Hirosada, Jitsukawa Ensaburo as Inuzuka Shino and Kataoka Gado II as Inugai Kempachi in Hakkenden

Konishi Hirosada (ca 1810 - 1864)  Jitsukawa Ensaburo and Kataoka Gado II as Inuzuka Shino (Moritake) and Inugai Kempachi in Hakkenden, 1851. Deluxe three sheet chuban.

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This wonderful print is as captivating, as perfect and as entrancing as the photograph above suggests. The colours, textures and finishes shimmer and change under the light. The design is outstanding, and extremely rare, the quality of the block cutting and the printing is breathtaking and the conception and composition, original and daring. A real masterpiece of design and printing.

The print illustrates a scene from one of the many Hakkenden ('Eight Dog Hero') plays that were so popular in the theatres of the mid-nineteenth century. This scene, Act 5, on the roof of the Horyukaku from the drama, The Eight Buds of Plum Blossom features Jitsukawa Ensaburo and Kataoka Gado II as Inuzuka Shino and Inugai Kempachi and three comic ‘policemen’ seen in the bottom right-hand sheet. The complex plot centres on the eight offspring of a supernatural marriage between a princess and her father’s dog. Shamed at the birth of her children, she kills herself and the eight beads of her rosary, each representing a Buddhist virtue, become crystal orbs and disperse, the children being reborn to normal mothers sixteen years later. The plot twists and turns as the eight brothers become acquainted as adults.  The fantastic and macabre tale tells the story of the eight who battle to restore the fallen samurai house of Satomi. Each hero represents one of the eight samurai virtues and each has a name that includes the ideograph for 'dog' (inu). The fight on the roof of the Horyukaku, when Inuzuka Shino Moritaka defends himself against Inugai Kempachi Nobumichi, the chief of police, was a favourite theme among artists and their public.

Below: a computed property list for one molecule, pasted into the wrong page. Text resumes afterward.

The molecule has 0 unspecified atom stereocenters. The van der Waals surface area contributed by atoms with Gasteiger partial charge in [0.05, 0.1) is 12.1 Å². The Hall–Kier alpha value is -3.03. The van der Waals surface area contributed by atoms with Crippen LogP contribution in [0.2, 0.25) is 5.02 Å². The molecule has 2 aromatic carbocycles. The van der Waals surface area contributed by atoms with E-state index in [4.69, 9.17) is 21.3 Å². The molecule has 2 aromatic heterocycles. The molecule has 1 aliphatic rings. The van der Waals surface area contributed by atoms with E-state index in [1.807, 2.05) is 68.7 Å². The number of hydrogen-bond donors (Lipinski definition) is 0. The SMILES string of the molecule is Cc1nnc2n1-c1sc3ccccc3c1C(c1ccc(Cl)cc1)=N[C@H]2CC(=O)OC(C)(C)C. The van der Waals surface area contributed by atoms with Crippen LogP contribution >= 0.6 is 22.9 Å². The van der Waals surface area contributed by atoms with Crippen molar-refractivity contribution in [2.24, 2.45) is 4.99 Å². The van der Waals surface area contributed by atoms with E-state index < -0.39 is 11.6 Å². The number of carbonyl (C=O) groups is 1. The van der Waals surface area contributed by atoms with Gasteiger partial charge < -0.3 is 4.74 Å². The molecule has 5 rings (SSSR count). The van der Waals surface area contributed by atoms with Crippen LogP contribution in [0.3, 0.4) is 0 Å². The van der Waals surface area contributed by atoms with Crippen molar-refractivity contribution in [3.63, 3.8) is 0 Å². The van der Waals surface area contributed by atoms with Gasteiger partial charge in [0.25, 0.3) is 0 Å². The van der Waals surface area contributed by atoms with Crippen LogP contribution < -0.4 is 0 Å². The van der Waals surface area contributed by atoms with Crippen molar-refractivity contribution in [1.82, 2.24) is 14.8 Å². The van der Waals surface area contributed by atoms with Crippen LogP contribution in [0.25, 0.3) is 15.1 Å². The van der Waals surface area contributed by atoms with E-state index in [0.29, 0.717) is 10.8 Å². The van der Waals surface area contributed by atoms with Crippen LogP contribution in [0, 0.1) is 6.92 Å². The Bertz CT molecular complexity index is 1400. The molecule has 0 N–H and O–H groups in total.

Every use of deluxe techniques has been used on this print - gold and bronze inks, shading, overprinting, embossing and burnishing. A wonderful print, slightly trimmed and, unusually, unbacked. Colour, condition and impression outstandingly fine.

The print is reproduced on p.122 of Keyes, Hirosada: Osaka Printmaker, California University Art Museum, 1984.

Published by Meikodo.

37 x 51 cm.